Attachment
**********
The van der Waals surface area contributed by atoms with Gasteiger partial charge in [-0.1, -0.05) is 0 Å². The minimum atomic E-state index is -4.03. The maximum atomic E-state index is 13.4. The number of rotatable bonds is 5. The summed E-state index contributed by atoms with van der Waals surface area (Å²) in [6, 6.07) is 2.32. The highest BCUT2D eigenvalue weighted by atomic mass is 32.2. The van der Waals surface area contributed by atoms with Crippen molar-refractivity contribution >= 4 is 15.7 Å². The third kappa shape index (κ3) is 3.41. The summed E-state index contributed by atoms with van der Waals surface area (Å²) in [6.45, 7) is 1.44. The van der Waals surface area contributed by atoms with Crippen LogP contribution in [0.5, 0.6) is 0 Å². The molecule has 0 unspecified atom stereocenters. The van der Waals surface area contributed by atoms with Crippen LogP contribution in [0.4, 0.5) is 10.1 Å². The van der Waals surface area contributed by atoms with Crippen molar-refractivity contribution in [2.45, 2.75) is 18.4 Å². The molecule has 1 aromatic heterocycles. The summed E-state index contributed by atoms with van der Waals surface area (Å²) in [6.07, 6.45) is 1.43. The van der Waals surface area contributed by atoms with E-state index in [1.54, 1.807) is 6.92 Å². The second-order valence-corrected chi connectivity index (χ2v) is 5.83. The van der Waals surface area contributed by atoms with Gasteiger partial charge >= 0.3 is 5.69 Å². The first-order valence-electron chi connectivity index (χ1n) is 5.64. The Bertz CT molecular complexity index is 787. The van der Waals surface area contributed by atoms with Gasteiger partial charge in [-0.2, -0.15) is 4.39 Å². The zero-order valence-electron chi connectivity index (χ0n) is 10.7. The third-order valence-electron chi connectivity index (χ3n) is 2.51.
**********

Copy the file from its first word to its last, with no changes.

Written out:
The van der Waals surface area contributed by atoms with Gasteiger partial charge in [-0.1, -0.05) is 0 Å². The minimum atomic E-state index is -4.03. The maximum atomic E-state index is 13.4. The number of rotatable bonds is 5. The summed E-state index contributed by atoms with van der Waals surface area (Å²) in [6, 6.07) is 2.32. The highest BCUT2D eigenvalue weighted by atomic mass is 32.2. The van der Waals surface area contributed by atoms with Crippen molar-refractivity contribution >= 4 is 15.7 Å². The third kappa shape index (κ3) is 3.41. The summed E-state index contributed by atoms with van der Waals surface area (Å²) in [6.45, 7) is 1.44. The van der Waals surface area contributed by atoms with Crippen LogP contribution in [0.5, 0.6) is 0 Å². The molecule has 0 unspecified atom stereocenters. The van der Waals surface area contributed by atoms with Crippen LogP contribution in [0.4, 0.5) is 10.1 Å². The van der Waals surface area contributed by atoms with Crippen molar-refractivity contribution in [2.45, 2.75) is 18.4 Å². The molecule has 1 aromatic heterocycles. The summed E-state index contributed by atoms with van der Waals surface area (Å²) in [6.07, 6.45) is 1.43. The van der Waals surface area contributed by atoms with E-state index in [1.54, 1.807) is 6.92 Å². The second-order valence-corrected chi connectivity index (χ2v) is 5.83. The van der Waals surface area contributed by atoms with Gasteiger partial charge >= 0.3 is 5.69 Å². The first-order valence-electron chi connectivity index (χ1n) is 5.64. The Bertz CT molecular complexity index is 787. The van der Waals surface area contributed by atoms with Gasteiger partial charge in [-0.2, -0.15) is 4.39 Å². The zero-order valence-electron chi connectivity index (χ0n) is 10.7. The third-order valence-electron chi connectivity index (χ3n) is 2.51.